CARTY: Anne Gallagher and Charlotte Fournier are just 2 of a group of North End residents who have suddenly become activists. They have ferreted out hundreds of pages of government documents. They have discovered that a scrap metal company called USARCO used to operate here, belching out pollution. So much pollution that in the late 1980s, USARCO's owner Frank Levy pleaded guilty to 10 counts under the Environmental Protection Act. Then the company went deep into debt and its bankers put it into receivership in 1990. No one was responsible for watching over the toxic materials left on the site.
OFFICIAL: Report on status of USARCO properties for the Ministry of the Environment, April 1993. The front yard area used to store transformers is possibly contaminated with PCB oil...
CARTY: The official from the Ontario Ministry of the Environment and Energy, the MOEE, was shocked by the contamination he found in early 1993. He made a point of warning about containers he found, of chemicals and liquid mercury.
OFFICIAL: The laboratory located within the office area of the building contains a large assortment of chemical re-agents that if mixed could cause violent reactions. As this area is in a state of disorganization and is susceptible to vandalism, it is recommended that this area be cleaned up and all materials removed.
CARTY: That provincial environment report was either ignored or fell into a very deep filing cabinet. In the summer of 1993, what preoccupied local officials were the repeated fires on the site, apparently set by vandals. They left the buildings charred and damaged. In fact, USARCO was a regular stop for the Hamilton Fire Department. Over the past decade, firefighters were called to the site no less than 26 times. But despite all the attention, it appears no one gave a whole lot of thought to those containers of chemicals and mercury. They were never removed.
(Newscast music up and under)
WOMAN REPORTER: The city of Hamilton, Ontario, declared a state of emergency today. As many as 100 Hamilton school children have admitted to passing around mercury that came from an abandoned warehouse in the north end of the city. Local health officials have sealed off the warehouse, and they're trying to figure out how the whole thing started.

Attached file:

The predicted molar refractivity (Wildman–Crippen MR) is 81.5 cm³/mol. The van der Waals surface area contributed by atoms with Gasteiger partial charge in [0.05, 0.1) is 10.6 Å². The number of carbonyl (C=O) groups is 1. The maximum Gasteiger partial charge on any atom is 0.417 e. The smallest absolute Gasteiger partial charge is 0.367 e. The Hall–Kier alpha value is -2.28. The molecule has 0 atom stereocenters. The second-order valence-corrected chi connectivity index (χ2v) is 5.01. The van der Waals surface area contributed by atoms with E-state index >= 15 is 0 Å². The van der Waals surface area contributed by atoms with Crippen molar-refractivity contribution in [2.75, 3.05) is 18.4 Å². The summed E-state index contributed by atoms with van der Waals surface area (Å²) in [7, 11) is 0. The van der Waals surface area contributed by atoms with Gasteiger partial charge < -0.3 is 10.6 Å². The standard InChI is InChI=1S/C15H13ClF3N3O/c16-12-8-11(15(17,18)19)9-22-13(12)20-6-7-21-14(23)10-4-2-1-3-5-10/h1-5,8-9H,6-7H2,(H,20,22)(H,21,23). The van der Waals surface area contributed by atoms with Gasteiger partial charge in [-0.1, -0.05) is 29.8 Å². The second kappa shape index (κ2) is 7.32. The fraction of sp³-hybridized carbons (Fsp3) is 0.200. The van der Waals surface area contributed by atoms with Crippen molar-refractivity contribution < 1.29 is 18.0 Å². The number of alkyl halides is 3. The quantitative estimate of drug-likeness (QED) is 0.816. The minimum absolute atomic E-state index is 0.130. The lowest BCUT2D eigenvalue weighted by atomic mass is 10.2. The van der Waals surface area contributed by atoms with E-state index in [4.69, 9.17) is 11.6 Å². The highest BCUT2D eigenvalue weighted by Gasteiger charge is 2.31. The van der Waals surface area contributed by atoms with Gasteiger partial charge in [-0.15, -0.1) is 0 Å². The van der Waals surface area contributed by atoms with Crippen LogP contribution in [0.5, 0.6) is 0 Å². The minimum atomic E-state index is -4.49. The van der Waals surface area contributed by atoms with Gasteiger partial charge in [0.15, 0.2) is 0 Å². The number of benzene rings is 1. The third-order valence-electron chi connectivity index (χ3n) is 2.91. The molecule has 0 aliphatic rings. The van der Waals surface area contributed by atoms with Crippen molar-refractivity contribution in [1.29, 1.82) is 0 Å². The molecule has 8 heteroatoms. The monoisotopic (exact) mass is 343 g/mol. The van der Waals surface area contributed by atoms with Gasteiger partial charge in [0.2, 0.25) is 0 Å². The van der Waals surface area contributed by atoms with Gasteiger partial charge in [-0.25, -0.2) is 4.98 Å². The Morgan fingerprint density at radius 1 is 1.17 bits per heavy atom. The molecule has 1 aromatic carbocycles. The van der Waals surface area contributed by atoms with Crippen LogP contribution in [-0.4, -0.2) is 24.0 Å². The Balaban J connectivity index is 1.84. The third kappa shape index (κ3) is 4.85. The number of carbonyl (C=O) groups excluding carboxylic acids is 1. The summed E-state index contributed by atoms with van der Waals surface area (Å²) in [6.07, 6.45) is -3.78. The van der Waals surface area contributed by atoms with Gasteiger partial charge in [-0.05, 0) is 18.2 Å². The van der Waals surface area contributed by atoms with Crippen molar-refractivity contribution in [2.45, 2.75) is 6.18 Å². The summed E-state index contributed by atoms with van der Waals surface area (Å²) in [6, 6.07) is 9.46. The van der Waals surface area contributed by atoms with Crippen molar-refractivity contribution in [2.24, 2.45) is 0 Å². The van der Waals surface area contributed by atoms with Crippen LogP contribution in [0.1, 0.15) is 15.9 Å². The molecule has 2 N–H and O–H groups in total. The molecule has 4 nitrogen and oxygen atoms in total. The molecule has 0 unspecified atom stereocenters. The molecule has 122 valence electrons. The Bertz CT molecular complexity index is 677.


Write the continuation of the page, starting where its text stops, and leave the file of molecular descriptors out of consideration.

GALLAGHER: School children had gained access to the building and had gotten hold of liquid mercury. It beads, it's shiny, it moves in a very weird sort of way that would appeal to kids. And they were passing it around. And it is highly toxic. Two-hundred-fifty-five children were exposed. Nine children were hospitalized. Nine schools were involved, and I believe 4 bad enough to require clean-up.
MAN REPORTER: Clean-up crews will be at the plant for the next few days scooping up the chemicals they see and searching for more. The company that used to work out of the building is bankrupt, so it's likely local taxpayers will get stuck with the cleanup bill.
CARTY: And indeed they were: a cleanup bill of $60,000. The city of Hamilton tagged the $60,000 onto Frank Levy's municipal taxes. Taxes which were already in arrears, a tax bill which would eventually total $2 million. It became a classic case of a municipal Catch-22. Because of the toxic waste, the property was more of a liability than an asset. So, in 1994, the receivers gave the property back to the owner. And even though the city could have seized the property to recover its taxes, they wouldn't touch it. It would have been an invitation for scores of other polluting industries to dump their problems in the taxpayers' lap. The USARCO site was like an unwanted orphan.
FOURNIER: I'd walk by once in a while to go to the Tim Horton's on the corner. Never once did I see anybody working there. I didn't even know that it was a working building.